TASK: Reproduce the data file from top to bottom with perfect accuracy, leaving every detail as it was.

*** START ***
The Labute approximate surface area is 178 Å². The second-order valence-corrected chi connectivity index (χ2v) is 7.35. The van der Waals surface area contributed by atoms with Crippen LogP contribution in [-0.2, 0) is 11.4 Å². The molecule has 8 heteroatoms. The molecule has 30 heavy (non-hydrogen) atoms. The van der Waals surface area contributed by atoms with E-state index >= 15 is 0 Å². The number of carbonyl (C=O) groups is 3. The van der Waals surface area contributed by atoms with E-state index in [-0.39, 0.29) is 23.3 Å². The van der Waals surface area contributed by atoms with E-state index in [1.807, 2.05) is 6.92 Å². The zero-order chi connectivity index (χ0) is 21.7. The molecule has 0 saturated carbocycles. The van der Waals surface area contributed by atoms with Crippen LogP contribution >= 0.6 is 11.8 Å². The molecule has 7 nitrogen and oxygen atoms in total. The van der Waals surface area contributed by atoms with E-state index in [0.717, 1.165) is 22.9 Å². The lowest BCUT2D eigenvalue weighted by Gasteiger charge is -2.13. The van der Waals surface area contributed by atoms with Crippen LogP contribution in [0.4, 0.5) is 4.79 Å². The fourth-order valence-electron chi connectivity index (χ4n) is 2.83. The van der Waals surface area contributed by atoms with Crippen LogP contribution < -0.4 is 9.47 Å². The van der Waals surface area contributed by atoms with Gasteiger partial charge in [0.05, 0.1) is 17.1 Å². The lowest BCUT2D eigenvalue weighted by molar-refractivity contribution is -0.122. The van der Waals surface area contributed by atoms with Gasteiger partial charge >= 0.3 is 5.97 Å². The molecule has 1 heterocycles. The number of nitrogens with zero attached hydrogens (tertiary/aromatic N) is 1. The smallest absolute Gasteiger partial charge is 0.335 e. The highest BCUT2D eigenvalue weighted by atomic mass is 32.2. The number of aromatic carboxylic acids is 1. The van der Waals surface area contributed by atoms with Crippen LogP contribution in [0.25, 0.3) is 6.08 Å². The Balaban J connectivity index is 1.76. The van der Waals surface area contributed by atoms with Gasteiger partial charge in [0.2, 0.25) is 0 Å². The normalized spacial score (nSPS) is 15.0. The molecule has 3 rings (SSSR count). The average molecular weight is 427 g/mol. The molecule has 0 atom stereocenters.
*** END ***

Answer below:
The Labute approximate surface area is 178 Å². The second-order valence-corrected chi connectivity index (χ2v) is 7.35. The van der Waals surface area contributed by atoms with Crippen LogP contribution in [-0.2, 0) is 11.4 Å². The molecule has 8 heteroatoms. The molecule has 30 heavy (non-hydrogen) atoms. The van der Waals surface area contributed by atoms with E-state index >= 15 is 0 Å². The number of carbonyl (C=O) groups is 3. The van der Waals surface area contributed by atoms with E-state index in [-0.39, 0.29) is 23.3 Å². The van der Waals surface area contributed by atoms with E-state index in [1.807, 2.05) is 6.92 Å². The zero-order chi connectivity index (χ0) is 21.7. The molecule has 0 saturated carbocycles. The van der Waals surface area contributed by atoms with Crippen LogP contribution >= 0.6 is 11.8 Å². The molecule has 7 nitrogen and oxygen atoms in total. The van der Waals surface area contributed by atoms with E-state index in [0.717, 1.165) is 22.9 Å². The lowest BCUT2D eigenvalue weighted by Gasteiger charge is -2.13. The van der Waals surface area contributed by atoms with Crippen LogP contribution in [0.4, 0.5) is 4.79 Å². The fourth-order valence-electron chi connectivity index (χ4n) is 2.83. The van der Waals surface area contributed by atoms with Crippen LogP contribution < -0.4 is 9.47 Å². The van der Waals surface area contributed by atoms with Gasteiger partial charge in [0.05, 0.1) is 17.1 Å². The lowest BCUT2D eigenvalue weighted by molar-refractivity contribution is -0.122. The van der Waals surface area contributed by atoms with Gasteiger partial charge >= 0.3 is 5.97 Å². The molecule has 1 heterocycles. The number of nitrogens with zero attached hydrogens (tertiary/aromatic N) is 1. The smallest absolute Gasteiger partial charge is 0.335 e. The highest BCUT2D eigenvalue weighted by atomic mass is 32.2. The number of aromatic carboxylic acids is 1. The van der Waals surface area contributed by atoms with Crippen LogP contribution in [0.25, 0.3) is 6.08 Å². The Balaban J connectivity index is 1.76. The van der Waals surface area contributed by atoms with Gasteiger partial charge in [0.2, 0.25) is 0 Å². The normalized spacial score (nSPS) is 15.0. The molecule has 3 rings (SSSR count). The average molecular weight is 427 g/mol. The molecule has 0 atom stereocenters.